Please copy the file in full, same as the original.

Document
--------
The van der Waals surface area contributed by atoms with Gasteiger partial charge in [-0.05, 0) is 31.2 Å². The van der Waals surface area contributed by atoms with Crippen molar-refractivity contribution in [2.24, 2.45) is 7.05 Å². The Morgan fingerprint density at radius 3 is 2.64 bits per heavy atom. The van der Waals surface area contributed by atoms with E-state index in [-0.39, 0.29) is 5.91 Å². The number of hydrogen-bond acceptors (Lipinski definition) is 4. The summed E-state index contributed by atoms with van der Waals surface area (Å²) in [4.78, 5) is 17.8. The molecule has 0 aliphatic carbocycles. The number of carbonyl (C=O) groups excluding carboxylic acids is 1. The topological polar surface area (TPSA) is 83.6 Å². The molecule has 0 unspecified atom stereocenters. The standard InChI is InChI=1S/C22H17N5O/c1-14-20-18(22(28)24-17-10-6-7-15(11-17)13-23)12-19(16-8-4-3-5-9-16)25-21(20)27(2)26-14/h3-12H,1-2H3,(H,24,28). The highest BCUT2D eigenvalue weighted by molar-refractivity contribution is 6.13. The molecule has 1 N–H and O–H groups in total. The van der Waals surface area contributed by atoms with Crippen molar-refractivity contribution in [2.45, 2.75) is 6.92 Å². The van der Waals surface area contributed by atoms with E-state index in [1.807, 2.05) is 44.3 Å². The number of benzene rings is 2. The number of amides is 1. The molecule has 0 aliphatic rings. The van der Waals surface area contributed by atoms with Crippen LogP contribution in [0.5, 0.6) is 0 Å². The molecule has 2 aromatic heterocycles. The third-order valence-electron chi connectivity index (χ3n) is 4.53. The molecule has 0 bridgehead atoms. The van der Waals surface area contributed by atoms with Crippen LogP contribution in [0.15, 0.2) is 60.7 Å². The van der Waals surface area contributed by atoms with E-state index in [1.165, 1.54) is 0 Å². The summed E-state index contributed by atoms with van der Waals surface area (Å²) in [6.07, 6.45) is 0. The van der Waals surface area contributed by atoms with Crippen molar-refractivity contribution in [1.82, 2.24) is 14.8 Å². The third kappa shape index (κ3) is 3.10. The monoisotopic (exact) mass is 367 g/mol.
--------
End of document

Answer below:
The van der Waals surface area contributed by atoms with Gasteiger partial charge in [-0.05, 0) is 31.2 Å². The van der Waals surface area contributed by atoms with Crippen molar-refractivity contribution in [2.24, 2.45) is 7.05 Å². The Morgan fingerprint density at radius 3 is 2.64 bits per heavy atom. The van der Waals surface area contributed by atoms with E-state index in [-0.39, 0.29) is 5.91 Å². The number of hydrogen-bond acceptors (Lipinski definition) is 4. The summed E-state index contributed by atoms with van der Waals surface area (Å²) in [4.78, 5) is 17.8. The molecule has 0 aliphatic carbocycles. The number of carbonyl (C=O) groups excluding carboxylic acids is 1. The topological polar surface area (TPSA) is 83.6 Å². The molecule has 0 unspecified atom stereocenters. The standard InChI is InChI=1S/C22H17N5O/c1-14-20-18(22(28)24-17-10-6-7-15(11-17)13-23)12-19(16-8-4-3-5-9-16)25-21(20)27(2)26-14/h3-12H,1-2H3,(H,24,28). The highest BCUT2D eigenvalue weighted by molar-refractivity contribution is 6.13. The molecule has 1 N–H and O–H groups in total. The van der Waals surface area contributed by atoms with Crippen molar-refractivity contribution in [2.45, 2.75) is 6.92 Å². The van der Waals surface area contributed by atoms with E-state index in [1.807, 2.05) is 44.3 Å². The number of benzene rings is 2. The number of amides is 1. The molecule has 0 aliphatic rings. The van der Waals surface area contributed by atoms with Crippen LogP contribution in [0.5, 0.6) is 0 Å². The molecule has 2 aromatic heterocycles. The third-order valence-electron chi connectivity index (χ3n) is 4.53. The molecule has 0 bridgehead atoms. The van der Waals surface area contributed by atoms with Crippen LogP contribution in [0.15, 0.2) is 60.7 Å². The van der Waals surface area contributed by atoms with E-state index in [1.165, 1.54) is 0 Å². The summed E-state index contributed by atoms with van der Waals surface area (Å²) in [6.07, 6.45) is 0. The van der Waals surface area contributed by atoms with Crippen molar-refractivity contribution in [1.82, 2.24) is 14.8 Å². The third kappa shape index (κ3) is 3.10. The monoisotopic (exact) mass is 367 g/mol.